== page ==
DPP deadline: Vendors for file-based Quality Control compliance announced
As the 1 October target for UK broadcasters to make the move to file-based delivery of programmes approaches, the industry body driving the initiative — the Digital Production Partnership (DPP) — has announced that over 20 manufacturers of quality control (QC) and test and measurement (T&M) equipment are now signed up to its Compliance Programme.
This, and guidelines that will follow it, are intended to assist broadcasters and post production facilities, which are now assuming more responsibility for QC, select ‘trusted products’ that will work to DPP standards. The aim is to increase the implementation rate for digital delivery by guaranteeing that files comply with the DPP AS-11 standard, which was developed in conjunction with the US Advanced Media Workflow Association (AMWA).
As signatories to the Compliance Programme, manufacturers have to give details of tests that have been completed, plus sample files and results relating to file delivery or processing products that are either on sale today or being developed.
The current list of companies is: Amberfin (part of the Dalet group), Axon Digital Design, Blue Lucy, Cambridge Research Systems, Cinegy, Digimetrics, Emotion Systems, ERA (on behalf of Venera Technologies), Eyeheight, Front Porch Digital International, Harmonic Inc, Interra Systems Inc, Metaglue, MOG Technologies, Nativ, Nugen Audio, Quixel, Root6, Signiant Inc, Tektronix UK, Telestream, Vidcheck and Wohler Technologies.
Through the Compliance Programme the DPP intends to set quality threshold tests that products will have to pass. Conforming to the criteria will be recognised through the DPP Trademark.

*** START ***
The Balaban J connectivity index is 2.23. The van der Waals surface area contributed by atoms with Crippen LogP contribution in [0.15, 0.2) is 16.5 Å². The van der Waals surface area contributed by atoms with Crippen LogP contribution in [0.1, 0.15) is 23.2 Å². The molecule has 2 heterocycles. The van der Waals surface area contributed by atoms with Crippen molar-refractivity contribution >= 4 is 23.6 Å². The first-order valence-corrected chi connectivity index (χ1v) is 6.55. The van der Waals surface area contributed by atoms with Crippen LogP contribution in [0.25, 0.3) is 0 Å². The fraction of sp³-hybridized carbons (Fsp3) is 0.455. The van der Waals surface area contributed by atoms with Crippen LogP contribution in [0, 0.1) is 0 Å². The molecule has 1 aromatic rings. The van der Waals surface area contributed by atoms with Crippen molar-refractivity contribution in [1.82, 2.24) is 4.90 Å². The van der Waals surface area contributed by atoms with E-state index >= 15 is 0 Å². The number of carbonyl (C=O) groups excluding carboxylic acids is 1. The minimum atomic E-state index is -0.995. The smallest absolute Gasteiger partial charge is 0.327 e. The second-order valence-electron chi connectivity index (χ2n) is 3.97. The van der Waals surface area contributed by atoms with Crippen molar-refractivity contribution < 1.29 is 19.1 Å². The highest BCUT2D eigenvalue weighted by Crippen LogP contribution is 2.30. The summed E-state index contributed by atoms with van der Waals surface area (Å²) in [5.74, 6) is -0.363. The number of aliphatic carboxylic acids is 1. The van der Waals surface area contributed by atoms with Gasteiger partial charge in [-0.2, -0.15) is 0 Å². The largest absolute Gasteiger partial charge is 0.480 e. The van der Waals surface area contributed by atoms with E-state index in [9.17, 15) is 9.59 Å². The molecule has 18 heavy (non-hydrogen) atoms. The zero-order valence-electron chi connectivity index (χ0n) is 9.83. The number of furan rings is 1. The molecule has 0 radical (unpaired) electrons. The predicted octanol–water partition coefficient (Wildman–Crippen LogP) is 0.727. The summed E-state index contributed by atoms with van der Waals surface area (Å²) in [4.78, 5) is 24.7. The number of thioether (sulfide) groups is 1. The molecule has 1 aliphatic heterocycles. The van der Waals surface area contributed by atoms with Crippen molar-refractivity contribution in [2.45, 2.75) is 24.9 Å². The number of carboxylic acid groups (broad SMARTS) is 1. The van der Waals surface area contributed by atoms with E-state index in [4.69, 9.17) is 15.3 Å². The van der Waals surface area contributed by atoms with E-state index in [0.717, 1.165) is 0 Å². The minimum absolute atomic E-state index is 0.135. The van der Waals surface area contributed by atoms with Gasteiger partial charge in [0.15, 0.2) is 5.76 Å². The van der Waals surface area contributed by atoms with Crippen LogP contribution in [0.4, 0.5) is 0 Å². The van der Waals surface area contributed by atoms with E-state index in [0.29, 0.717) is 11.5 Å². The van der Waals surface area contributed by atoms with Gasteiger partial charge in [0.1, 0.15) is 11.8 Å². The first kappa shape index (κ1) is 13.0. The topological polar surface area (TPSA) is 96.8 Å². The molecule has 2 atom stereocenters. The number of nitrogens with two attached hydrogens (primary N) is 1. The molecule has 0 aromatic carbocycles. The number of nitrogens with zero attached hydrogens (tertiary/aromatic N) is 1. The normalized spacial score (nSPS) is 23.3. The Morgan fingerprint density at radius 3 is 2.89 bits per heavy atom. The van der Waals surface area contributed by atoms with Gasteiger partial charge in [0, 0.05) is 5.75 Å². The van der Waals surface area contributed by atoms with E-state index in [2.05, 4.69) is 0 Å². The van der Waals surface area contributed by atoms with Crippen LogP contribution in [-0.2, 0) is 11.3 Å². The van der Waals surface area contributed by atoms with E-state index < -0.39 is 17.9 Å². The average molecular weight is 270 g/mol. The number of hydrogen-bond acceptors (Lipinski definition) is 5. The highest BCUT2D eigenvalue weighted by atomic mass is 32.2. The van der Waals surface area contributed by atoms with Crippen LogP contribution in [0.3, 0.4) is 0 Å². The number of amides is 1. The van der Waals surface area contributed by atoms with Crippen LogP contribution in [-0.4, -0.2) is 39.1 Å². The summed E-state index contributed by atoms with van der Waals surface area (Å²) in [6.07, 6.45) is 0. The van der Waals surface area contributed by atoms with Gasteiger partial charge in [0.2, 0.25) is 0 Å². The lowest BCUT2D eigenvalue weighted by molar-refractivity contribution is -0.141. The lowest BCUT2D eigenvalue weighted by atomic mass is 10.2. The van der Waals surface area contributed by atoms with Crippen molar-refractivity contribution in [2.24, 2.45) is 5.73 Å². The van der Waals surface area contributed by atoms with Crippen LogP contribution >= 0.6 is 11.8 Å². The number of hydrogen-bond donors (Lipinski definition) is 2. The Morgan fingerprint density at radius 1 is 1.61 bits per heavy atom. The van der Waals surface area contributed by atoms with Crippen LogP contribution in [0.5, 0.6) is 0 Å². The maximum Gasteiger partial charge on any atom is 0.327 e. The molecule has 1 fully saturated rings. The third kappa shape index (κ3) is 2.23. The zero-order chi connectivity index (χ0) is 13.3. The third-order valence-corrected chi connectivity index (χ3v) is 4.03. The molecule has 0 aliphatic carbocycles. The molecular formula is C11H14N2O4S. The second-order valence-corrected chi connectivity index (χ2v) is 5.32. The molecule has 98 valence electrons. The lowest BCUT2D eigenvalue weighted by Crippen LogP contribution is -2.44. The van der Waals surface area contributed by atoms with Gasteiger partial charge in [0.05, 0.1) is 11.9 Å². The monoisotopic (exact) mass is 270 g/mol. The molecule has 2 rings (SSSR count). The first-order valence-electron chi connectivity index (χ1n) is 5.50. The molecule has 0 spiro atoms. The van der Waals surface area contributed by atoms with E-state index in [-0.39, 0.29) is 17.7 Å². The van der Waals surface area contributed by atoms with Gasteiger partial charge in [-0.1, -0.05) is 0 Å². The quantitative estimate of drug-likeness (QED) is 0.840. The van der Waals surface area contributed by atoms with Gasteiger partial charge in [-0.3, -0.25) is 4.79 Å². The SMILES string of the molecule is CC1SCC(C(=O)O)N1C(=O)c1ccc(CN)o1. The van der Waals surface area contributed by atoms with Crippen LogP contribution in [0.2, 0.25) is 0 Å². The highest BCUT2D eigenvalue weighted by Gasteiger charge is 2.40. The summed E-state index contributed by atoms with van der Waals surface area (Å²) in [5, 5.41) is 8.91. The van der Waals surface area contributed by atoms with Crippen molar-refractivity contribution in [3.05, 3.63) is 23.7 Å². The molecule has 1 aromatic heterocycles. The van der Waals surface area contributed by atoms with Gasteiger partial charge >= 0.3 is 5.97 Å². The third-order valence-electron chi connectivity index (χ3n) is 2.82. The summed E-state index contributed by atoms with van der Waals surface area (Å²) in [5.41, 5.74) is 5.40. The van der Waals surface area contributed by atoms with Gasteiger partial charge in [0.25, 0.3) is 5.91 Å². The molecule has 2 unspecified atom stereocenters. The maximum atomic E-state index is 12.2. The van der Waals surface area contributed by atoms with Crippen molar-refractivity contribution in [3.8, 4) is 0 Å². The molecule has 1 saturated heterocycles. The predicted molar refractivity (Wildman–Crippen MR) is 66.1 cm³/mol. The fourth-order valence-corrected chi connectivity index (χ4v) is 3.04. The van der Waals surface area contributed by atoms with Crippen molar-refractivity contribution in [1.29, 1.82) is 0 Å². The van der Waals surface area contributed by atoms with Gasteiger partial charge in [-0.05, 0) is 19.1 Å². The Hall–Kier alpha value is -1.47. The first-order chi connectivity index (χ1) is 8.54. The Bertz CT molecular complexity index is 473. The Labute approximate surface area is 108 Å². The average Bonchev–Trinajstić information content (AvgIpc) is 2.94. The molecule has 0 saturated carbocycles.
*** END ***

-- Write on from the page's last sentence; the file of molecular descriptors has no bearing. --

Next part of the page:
Kevin Burrows, the DPP’s technical standards lead and chief technical officer for broadcast and distribution at broadcaster Channel 4, comments, “It is great to have had such a positive response to the programme from manufacturers. We are delighted that the DPP’s standards and guidelines are so valued that companies are choosing to work with us. Thanks to their engagement we have already made significant progress in establishing minimum compliance criteria, which we hope to publish soon.”
Among the broadcasters involved in the DPP are dedicated sports broadcasters BT Sport, which has been file-based since its launch last year, and Sky Sports. Both are already working to the EBU R128 loudness specification, which is one of the key QC standards demanded by the DPP. The BBC, ITV, Channel 4 and Channel 5, which also broadcast sports coverage, are also members of the DPP.
The chairman of Vidcheck, Graham Pitman, comments, “We have been involved with the DPP from the start and believe this initiative and similar ones that are being considered elsewhere in the world are essential to achieving smooth and reliable content workflow. Consequently, we are not surprised to be listed — we would have been shocked if we were not. We will be ensuring that when the DPP is ready to conduct compliance testing our equipment is compliant.”
Raphael Samad, business development director of file-based loudness control specialist Emotion Systems, comments that the company has also been involved in the drawing up of the Compliance Programme, attending interoperability days and other sessions. “We’re very happy to play an active part in this,” he says. “We’ve signed up to the compliance aspect, which has involved making our software available to the DPP so that they can see it is correct.”
The DPP Compliance Programme is associated with the EBU’s Strategic Programme on QC. Both initiatives are intended to broaden the range of equipment approved for quality control of programmes. Consultant Neil Hatton was the technical liaison between post production trade body UK Screen and the DPP. He has observed that encouraging manufacturers to comply with the DPP and EBU criteria will prevent the monopoly situation that existed in the past, where some brands were forced on suppliers as a condition of working for broadcasters.
The chair of the EBU Strategic Group for QC, Andy Quested, who is head of technology for BBC HD and Ultra HDTV, has recognised this point and said that making a range of equipment available for quality control can only be good for the market: “We need diversity in the market, otherwise there won’t be innovation.”